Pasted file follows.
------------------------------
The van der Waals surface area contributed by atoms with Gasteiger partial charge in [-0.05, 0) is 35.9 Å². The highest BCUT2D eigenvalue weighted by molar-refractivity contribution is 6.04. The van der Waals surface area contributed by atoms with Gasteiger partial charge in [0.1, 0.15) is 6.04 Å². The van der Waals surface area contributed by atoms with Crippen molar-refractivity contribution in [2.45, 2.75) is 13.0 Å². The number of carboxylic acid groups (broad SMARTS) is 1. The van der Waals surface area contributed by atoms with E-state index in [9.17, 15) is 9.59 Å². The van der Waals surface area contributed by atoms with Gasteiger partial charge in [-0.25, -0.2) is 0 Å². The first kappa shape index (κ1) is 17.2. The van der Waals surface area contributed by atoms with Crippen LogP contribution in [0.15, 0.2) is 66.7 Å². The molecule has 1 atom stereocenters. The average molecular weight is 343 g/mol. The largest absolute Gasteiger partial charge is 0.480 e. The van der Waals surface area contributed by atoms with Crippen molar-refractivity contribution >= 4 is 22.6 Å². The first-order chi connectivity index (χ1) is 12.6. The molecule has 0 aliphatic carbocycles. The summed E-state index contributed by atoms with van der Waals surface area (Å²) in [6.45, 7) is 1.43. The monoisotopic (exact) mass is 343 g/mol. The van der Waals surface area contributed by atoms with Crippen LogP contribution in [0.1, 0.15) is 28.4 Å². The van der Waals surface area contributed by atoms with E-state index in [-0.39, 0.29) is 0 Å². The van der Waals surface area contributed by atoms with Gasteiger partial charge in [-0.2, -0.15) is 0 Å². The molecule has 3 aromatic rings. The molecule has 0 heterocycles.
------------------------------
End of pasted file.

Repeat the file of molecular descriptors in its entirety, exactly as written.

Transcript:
The van der Waals surface area contributed by atoms with Gasteiger partial charge in [-0.05, 0) is 35.9 Å². The highest BCUT2D eigenvalue weighted by molar-refractivity contribution is 6.04. The van der Waals surface area contributed by atoms with Gasteiger partial charge in [0.1, 0.15) is 6.04 Å². The van der Waals surface area contributed by atoms with Crippen molar-refractivity contribution in [2.45, 2.75) is 13.0 Å². The number of carboxylic acid groups (broad SMARTS) is 1. The van der Waals surface area contributed by atoms with E-state index in [9.17, 15) is 9.59 Å². The van der Waals surface area contributed by atoms with Gasteiger partial charge in [-0.25, -0.2) is 0 Å². The first kappa shape index (κ1) is 17.2. The van der Waals surface area contributed by atoms with Crippen LogP contribution in [0.15, 0.2) is 66.7 Å². The molecule has 1 atom stereocenters. The average molecular weight is 343 g/mol. The largest absolute Gasteiger partial charge is 0.480 e. The van der Waals surface area contributed by atoms with Crippen molar-refractivity contribution >= 4 is 22.6 Å². The first-order chi connectivity index (χ1) is 12.6. The molecule has 0 aliphatic carbocycles. The summed E-state index contributed by atoms with van der Waals surface area (Å²) in [6.45, 7) is 1.43. The monoisotopic (exact) mass is 343 g/mol. The van der Waals surface area contributed by atoms with Crippen LogP contribution in [0.1, 0.15) is 28.4 Å². The van der Waals surface area contributed by atoms with E-state index in [-0.39, 0.29) is 0 Å². The van der Waals surface area contributed by atoms with Gasteiger partial charge in [-0.2, -0.15) is 0 Å². The molecule has 3 aromatic rings. The molecule has 0 heterocycles.